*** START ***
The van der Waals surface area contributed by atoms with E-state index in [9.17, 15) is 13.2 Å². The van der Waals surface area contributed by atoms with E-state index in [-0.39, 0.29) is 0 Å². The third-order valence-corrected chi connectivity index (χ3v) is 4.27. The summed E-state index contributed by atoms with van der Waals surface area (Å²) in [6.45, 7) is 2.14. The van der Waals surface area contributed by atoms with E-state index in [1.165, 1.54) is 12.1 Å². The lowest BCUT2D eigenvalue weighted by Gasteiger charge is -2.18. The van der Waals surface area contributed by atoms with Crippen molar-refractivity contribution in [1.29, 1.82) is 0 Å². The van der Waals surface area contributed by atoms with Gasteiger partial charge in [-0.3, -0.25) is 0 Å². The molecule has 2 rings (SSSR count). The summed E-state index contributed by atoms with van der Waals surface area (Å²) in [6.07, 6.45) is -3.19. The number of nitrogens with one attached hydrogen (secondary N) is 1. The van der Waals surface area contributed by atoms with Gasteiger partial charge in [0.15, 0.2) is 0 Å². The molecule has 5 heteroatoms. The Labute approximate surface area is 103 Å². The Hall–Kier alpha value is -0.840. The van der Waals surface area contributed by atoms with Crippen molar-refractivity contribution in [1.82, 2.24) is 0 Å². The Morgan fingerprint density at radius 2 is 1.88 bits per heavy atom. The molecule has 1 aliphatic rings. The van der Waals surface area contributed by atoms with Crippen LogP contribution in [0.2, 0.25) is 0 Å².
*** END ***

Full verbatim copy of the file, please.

The van der Waals surface area contributed by atoms with E-state index in [9.17, 15) is 13.2 Å². The van der Waals surface area contributed by atoms with E-state index in [-0.39, 0.29) is 0 Å². The third-order valence-corrected chi connectivity index (χ3v) is 4.27. The summed E-state index contributed by atoms with van der Waals surface area (Å²) in [6.45, 7) is 2.14. The van der Waals surface area contributed by atoms with E-state index in [1.165, 1.54) is 12.1 Å². The lowest BCUT2D eigenvalue weighted by Gasteiger charge is -2.18. The van der Waals surface area contributed by atoms with Crippen molar-refractivity contribution in [1.29, 1.82) is 0 Å². The van der Waals surface area contributed by atoms with Gasteiger partial charge in [-0.3, -0.25) is 0 Å². The molecule has 2 rings (SSSR count). The summed E-state index contributed by atoms with van der Waals surface area (Å²) in [6.07, 6.45) is -3.19. The number of nitrogens with one attached hydrogen (secondary N) is 1. The van der Waals surface area contributed by atoms with Gasteiger partial charge in [0.15, 0.2) is 0 Å². The molecule has 5 heteroatoms. The Labute approximate surface area is 103 Å². The Hall–Kier alpha value is -0.840. The van der Waals surface area contributed by atoms with Crippen molar-refractivity contribution in [1.82, 2.24) is 0 Å². The Morgan fingerprint density at radius 2 is 1.88 bits per heavy atom. The molecule has 1 aliphatic rings. The van der Waals surface area contributed by atoms with Crippen LogP contribution in [0.2, 0.25) is 0 Å².